Grand strategy games can commonly get crushed under their own weight, and World War One is no exception. The interface tries to make the game easy to access, but it fails in several key areas. First, as I mentioned before, you cannot move display boxes around. This is a big deal because they are typically large often obscure your view of the game map. Secondly, the map overlays for strategic or political maps are not labeled (like I know what climate each color stands for). Third, there are simply problems with either incorrect instructions in the tutorial or things just not working correctly when moving troops around. I had a heck of a time bringing in reinforcements (the directions on how to do this are vague at best) and moving units or combining stacks can be an exercise in futility. This unpolished nature of World War One is quite surprising considering AGEOD’s past titles; I feel that World War One was released a bit too early to coincide with November 11th. Further evidence for the unpolished nature of the title can be seen in the number of crashes and bugs encountered: the game freezing during an AI siege retreat, crashing when loading a new scenario. This is a level of quality that I am not accustomed to when playing an AGEOD title.
You have the ability to turn some of the advanced rules off, such as fog of war, the stacking limits, or supply rules. I would like the option to skip unit activation before movement, but I did not see that choice as being available. Like most good strategy games, outside influences such as weather can affect the outcome of key battles, so plan accordingly. The AI seems like a fine competitor in World War One, although turn resolution takes quite a long time and locks up the game; this seems to occur right when you are in the middle of doing something, as the WEGO format lets the AI plan at the same time as human players. Victory is attained by causing the opposition to surrender, usually due to war weariness.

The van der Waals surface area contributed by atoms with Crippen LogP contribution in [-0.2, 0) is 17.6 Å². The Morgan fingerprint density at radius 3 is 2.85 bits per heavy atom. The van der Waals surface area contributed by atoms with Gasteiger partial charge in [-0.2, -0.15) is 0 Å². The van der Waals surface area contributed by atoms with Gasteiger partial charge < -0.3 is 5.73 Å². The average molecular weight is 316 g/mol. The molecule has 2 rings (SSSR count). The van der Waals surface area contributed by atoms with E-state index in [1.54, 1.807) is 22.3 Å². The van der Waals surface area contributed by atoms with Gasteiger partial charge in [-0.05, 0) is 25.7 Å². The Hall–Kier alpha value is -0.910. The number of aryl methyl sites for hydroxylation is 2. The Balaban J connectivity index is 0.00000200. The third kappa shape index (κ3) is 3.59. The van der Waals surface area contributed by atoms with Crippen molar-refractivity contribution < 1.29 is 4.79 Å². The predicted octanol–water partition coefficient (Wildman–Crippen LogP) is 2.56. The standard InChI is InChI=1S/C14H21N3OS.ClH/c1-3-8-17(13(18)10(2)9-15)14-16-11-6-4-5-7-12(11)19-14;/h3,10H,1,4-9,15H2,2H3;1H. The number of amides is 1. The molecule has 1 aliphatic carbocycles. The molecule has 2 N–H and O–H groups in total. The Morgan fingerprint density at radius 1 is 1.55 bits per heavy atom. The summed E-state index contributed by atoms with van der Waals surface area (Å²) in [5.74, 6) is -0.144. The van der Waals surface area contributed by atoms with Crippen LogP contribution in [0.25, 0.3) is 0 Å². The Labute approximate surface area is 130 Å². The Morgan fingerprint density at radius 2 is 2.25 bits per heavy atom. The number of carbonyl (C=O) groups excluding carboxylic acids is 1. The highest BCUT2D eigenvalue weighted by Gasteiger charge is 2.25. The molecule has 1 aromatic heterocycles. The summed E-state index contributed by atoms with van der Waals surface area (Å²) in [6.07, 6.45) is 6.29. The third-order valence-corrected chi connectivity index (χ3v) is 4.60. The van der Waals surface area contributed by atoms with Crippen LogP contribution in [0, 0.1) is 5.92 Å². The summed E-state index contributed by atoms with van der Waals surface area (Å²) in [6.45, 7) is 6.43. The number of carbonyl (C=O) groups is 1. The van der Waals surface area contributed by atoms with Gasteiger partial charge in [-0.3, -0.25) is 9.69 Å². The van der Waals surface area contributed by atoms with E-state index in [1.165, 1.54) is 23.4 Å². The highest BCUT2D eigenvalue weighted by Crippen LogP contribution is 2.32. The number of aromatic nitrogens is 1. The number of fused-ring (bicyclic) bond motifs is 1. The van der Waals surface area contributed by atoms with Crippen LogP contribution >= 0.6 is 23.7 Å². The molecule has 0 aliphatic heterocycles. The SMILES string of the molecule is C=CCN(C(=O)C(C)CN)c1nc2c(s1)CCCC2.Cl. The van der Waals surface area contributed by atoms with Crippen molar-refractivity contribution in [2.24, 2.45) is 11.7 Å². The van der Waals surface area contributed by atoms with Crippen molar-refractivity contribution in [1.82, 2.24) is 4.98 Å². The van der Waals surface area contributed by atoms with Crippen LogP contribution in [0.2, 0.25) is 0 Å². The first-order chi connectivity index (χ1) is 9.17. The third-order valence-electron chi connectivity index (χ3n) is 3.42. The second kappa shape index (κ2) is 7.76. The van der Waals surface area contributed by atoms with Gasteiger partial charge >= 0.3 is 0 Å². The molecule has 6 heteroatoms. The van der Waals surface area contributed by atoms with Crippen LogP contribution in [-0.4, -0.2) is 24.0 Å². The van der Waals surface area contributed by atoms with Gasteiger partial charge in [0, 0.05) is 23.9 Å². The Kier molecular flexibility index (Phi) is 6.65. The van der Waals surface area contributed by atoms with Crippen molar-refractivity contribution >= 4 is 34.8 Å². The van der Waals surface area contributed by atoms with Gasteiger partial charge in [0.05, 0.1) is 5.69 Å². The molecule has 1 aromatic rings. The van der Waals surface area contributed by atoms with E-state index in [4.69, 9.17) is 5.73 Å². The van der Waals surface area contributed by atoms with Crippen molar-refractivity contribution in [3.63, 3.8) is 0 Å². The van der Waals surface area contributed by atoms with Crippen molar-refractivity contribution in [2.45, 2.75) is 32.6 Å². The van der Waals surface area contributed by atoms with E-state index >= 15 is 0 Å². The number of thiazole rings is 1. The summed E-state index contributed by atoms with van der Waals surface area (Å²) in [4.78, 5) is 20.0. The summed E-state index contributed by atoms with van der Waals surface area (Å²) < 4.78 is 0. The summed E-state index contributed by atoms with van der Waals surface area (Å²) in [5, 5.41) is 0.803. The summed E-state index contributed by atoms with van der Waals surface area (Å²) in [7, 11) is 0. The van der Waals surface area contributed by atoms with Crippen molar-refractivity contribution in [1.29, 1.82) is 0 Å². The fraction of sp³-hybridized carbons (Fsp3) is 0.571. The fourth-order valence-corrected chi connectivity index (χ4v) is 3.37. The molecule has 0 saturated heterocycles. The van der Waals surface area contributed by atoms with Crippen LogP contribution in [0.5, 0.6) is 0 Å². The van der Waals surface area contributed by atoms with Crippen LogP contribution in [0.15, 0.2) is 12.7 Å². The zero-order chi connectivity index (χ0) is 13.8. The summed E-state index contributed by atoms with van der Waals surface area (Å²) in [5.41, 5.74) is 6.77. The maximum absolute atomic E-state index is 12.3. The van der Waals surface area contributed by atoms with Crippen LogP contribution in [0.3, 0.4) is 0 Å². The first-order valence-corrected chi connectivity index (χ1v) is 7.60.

While World War One certainly has the potential to be a great grand strategy offering, it falls short mainly because of a lack of polish and an unfriendly nature towards newcomers. There are certainly a number of unique or otherwise excellent features that I like: different starting strategies through war plans, the gradual improvement of diplomatic relations and subsequent increase in benefits, setting policies, and unit production and research. Setting up individual battle strategies is a feature you usually don't experience in a grand strategy game, as other titles in the genre typically just auto-resolve combat. World War One also has some very nice modification support, with easy to edit Microsoft Excel files with color-coded column labels. But, even though they might seem minor, the shortcomings of World War One tend to overshadow the better aspects of the game. The user interface tries to put a lot of information at your fingertips but ultimately proves to be confusing. The overlays just become a cacophony of unexplained colors and objective locations are not displayed clearly enough. The fact that you can't move windows around is a limitation that becomes quite a problem in the tutorials. Speaking of, the tutorials are more like reading a manual and less like actually interacting with the game. Multiplayer options are limited and there are also a host of bugs, from crashes during AI turns and loading new games to the inability to adjust the loud music. Personally, I would just rather go back and play Europa (and I did on several occasions). I feel that World War One will most likely improve in the future due to patches from the developer, but in its current state, this title is appropriate only for hardcore strategists.